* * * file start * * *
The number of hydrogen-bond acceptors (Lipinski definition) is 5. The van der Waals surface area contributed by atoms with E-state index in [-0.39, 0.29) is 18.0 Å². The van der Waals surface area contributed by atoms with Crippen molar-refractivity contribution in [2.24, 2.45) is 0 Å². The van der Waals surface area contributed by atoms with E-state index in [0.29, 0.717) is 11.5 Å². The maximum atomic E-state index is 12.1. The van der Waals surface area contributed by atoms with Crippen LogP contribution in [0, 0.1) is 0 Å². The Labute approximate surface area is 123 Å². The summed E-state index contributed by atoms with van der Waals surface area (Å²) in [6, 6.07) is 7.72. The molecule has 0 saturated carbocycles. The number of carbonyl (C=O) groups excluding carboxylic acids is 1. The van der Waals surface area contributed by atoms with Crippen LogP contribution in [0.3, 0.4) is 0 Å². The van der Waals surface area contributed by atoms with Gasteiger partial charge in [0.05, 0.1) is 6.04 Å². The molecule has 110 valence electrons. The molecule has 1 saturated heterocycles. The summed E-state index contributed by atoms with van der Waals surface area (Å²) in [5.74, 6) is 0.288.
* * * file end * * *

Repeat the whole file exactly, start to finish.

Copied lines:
The number of hydrogen-bond acceptors (Lipinski definition) is 5. The van der Waals surface area contributed by atoms with E-state index in [-0.39, 0.29) is 18.0 Å². The van der Waals surface area contributed by atoms with Crippen molar-refractivity contribution in [2.24, 2.45) is 0 Å². The van der Waals surface area contributed by atoms with E-state index in [0.29, 0.717) is 11.5 Å². The maximum atomic E-state index is 12.1. The van der Waals surface area contributed by atoms with Crippen LogP contribution in [0, 0.1) is 0 Å². The Labute approximate surface area is 123 Å². The summed E-state index contributed by atoms with van der Waals surface area (Å²) in [6, 6.07) is 7.72. The molecule has 0 saturated carbocycles. The number of carbonyl (C=O) groups excluding carboxylic acids is 1. The van der Waals surface area contributed by atoms with Crippen LogP contribution in [0.3, 0.4) is 0 Å². The van der Waals surface area contributed by atoms with Gasteiger partial charge in [0.05, 0.1) is 6.04 Å². The molecule has 110 valence electrons. The molecule has 1 saturated heterocycles. The summed E-state index contributed by atoms with van der Waals surface area (Å²) in [5.74, 6) is 0.288.